By PDC’s Senior Weather
Specialist Glenn James
The Pacific Disaster Center’s (PDC Global) Friday, December 8, 2023, Tropical Cyclone Activity Report…for the Pacific Ocean, the Indian Ocean, and adjacent Seas
Current Tropical Cyclones:
Tropical cyclone 03P (Jasper)…is located approximately 583 NM east of Cairns, Australia
Northeast Pacific Ocean:
The North Pacific hurricane season officially ended on November 30, 2023. Routine issuance of the Tropical Weather Outlook will resume on May 15, 2024. During the off-season, Special Tropical Weather Outlooks will be issued as conditions warrant.
The eastern Pacific basin hurricane season was above normal, with 17 named storms, of which 10 were hurricanes and eight of those major hurricanes.
From August 16 to 21, Tropical Storm Hilary brought widespread heavy rainfall and flooding to Southern California, with some areas receiving up to 600% of their normal August rainfall. Hilary resulted in the first ever issuance of Tropical Storm Watches and Warnings for the Southern California coastline by NOAA’s National Hurricane Center. In addition, the Center distributed key hazard focused messages for Hilary in Spanish through the agency’s new language translation project.
Hurricane Otis made landfall near Acapulco, Mexico, on October 25 as a category-5 hurricane, with sustained winds of 165 mph. Otis holds the record as the strongest landfalling hurricane in the eastern Pacific, after undergoing rapid intensification in which wind speeds increased by 115 mph in 24 hours.
Central North Pacific:
The central North Pacific hurricane season officially ended on November 30, 2023. Routine issuance of the Tropical Weather Outlook will resume on June 1, 2024. During the off-season, Special Tropical Weather Outlooks will be issued as conditions warrant.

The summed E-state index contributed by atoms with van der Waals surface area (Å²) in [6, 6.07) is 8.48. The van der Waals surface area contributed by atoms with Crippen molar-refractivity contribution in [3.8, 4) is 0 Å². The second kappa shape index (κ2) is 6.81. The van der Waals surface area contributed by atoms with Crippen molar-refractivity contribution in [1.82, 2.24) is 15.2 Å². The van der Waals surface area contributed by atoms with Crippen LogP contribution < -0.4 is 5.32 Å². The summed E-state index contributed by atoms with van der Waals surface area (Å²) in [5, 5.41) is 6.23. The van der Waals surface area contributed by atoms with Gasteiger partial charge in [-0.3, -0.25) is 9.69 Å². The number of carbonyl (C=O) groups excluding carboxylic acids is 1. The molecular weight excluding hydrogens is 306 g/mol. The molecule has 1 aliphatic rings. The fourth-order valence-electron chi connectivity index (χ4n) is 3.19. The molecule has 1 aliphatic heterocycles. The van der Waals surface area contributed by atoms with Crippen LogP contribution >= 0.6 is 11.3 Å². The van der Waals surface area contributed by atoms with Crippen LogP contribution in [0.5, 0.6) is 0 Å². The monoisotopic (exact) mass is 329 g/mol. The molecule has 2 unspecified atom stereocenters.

The central Pacific basin had a near-normal season with four tropical systems traversing the basin.
Hurricane Dora, a category-4 storm, passed south of Hawaii in early August, marking the first major hurricane in the central Pacific basin since 2020. The strong gradient between a high pressure system to the north and Dora to the south was a contributing factor to the wind-driven, fast-moving wildfires in Hawaii.
Western Pacific, Indian Ocean and adjacent Seas:
Southwest Pacific Ocean…
Tropical cyclone 03P (Jasper)
According to the JTWC warning number 17, sustained winds were 90 knots…with gusts to 110 knots
Tropical cyclone 03P (TC) has weakened steadily due to dry air entrainment and increasing vertical wind shear (20-25 knots). Animated enhanced infrared satellite imagery depicts an increasingly asymmetric convective structure with deep convection wrapping around a cloud-filled eye.
Fortunately, a microwave image reveals a weak but defined microwave eye feature with deep convection over the southern and western semicircles. Additionally, much of the outer deep convective banding has eroded, due to dry air entrainment leaving exposed shallow banding.
TC 03P is forecast to gradually turn southwestward to west-southwestward through 48 hours, as it transitions to the steering influence of the ridge positioned to the south. Steady weakening will occur due to strong dry air entrainment and increasing (20 to 30 knots) vertical wind shear, associated with an upper-level trough impinging on the western periphery of the system.
After 48 hours, TC 03P will track westward along the northern periphery of the ridge to the south, which is expected to maintain through 120 hours. Additional weakening will occur through 72 hours, however, re-intensification is anticipated in the later time frame, as vertical wind shear relaxes and the system goes through a re-moistening phase.